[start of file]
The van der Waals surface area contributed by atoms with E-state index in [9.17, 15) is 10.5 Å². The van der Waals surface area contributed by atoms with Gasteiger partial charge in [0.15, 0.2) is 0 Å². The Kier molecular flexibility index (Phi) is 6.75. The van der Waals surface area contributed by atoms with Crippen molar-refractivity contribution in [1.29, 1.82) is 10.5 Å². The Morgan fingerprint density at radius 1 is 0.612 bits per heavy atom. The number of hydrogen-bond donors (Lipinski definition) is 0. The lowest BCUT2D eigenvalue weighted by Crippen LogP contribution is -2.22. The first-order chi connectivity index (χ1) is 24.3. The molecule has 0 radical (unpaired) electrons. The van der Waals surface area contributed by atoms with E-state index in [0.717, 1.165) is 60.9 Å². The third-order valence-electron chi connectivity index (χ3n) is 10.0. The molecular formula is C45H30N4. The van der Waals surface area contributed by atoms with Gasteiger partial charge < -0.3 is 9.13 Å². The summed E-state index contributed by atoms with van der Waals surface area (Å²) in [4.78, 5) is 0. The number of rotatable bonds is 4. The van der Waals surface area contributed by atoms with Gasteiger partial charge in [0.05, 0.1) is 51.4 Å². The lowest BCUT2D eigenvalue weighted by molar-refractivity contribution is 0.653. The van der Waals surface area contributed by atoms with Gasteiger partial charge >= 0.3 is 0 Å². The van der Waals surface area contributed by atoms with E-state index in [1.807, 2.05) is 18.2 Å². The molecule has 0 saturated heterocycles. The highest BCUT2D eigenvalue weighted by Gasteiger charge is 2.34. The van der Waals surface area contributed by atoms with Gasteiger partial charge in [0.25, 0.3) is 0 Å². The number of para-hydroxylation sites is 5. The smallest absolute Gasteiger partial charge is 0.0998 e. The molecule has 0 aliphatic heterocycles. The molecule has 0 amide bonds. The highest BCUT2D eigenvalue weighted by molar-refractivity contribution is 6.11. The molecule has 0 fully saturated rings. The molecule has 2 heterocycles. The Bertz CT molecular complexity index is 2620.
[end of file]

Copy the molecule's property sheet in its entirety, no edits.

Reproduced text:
The van der Waals surface area contributed by atoms with E-state index in [9.17, 15) is 10.5 Å². The van der Waals surface area contributed by atoms with Gasteiger partial charge in [0.15, 0.2) is 0 Å². The Kier molecular flexibility index (Phi) is 6.75. The van der Waals surface area contributed by atoms with Crippen molar-refractivity contribution in [1.29, 1.82) is 10.5 Å². The Morgan fingerprint density at radius 1 is 0.612 bits per heavy atom. The number of hydrogen-bond donors (Lipinski definition) is 0. The lowest BCUT2D eigenvalue weighted by Crippen LogP contribution is -2.22. The first-order chi connectivity index (χ1) is 24.3. The molecule has 0 radical (unpaired) electrons. The van der Waals surface area contributed by atoms with E-state index in [0.717, 1.165) is 60.9 Å². The third-order valence-electron chi connectivity index (χ3n) is 10.0. The molecular formula is C45H30N4. The van der Waals surface area contributed by atoms with Gasteiger partial charge < -0.3 is 9.13 Å². The summed E-state index contributed by atoms with van der Waals surface area (Å²) in [4.78, 5) is 0. The number of rotatable bonds is 4. The van der Waals surface area contributed by atoms with Gasteiger partial charge in [0.05, 0.1) is 51.4 Å². The lowest BCUT2D eigenvalue weighted by molar-refractivity contribution is 0.653. The van der Waals surface area contributed by atoms with Gasteiger partial charge >= 0.3 is 0 Å². The van der Waals surface area contributed by atoms with E-state index in [1.807, 2.05) is 18.2 Å². The molecule has 0 saturated heterocycles. The highest BCUT2D eigenvalue weighted by Gasteiger charge is 2.34. The van der Waals surface area contributed by atoms with Gasteiger partial charge in [0.25, 0.3) is 0 Å². The number of para-hydroxylation sites is 5. The smallest absolute Gasteiger partial charge is 0.0998 e. The molecule has 0 aliphatic heterocycles. The molecule has 0 amide bonds. The highest BCUT2D eigenvalue weighted by molar-refractivity contribution is 6.11. The molecule has 0 fully saturated rings. The molecule has 2 heterocycles. The Bertz CT molecular complexity index is 2620.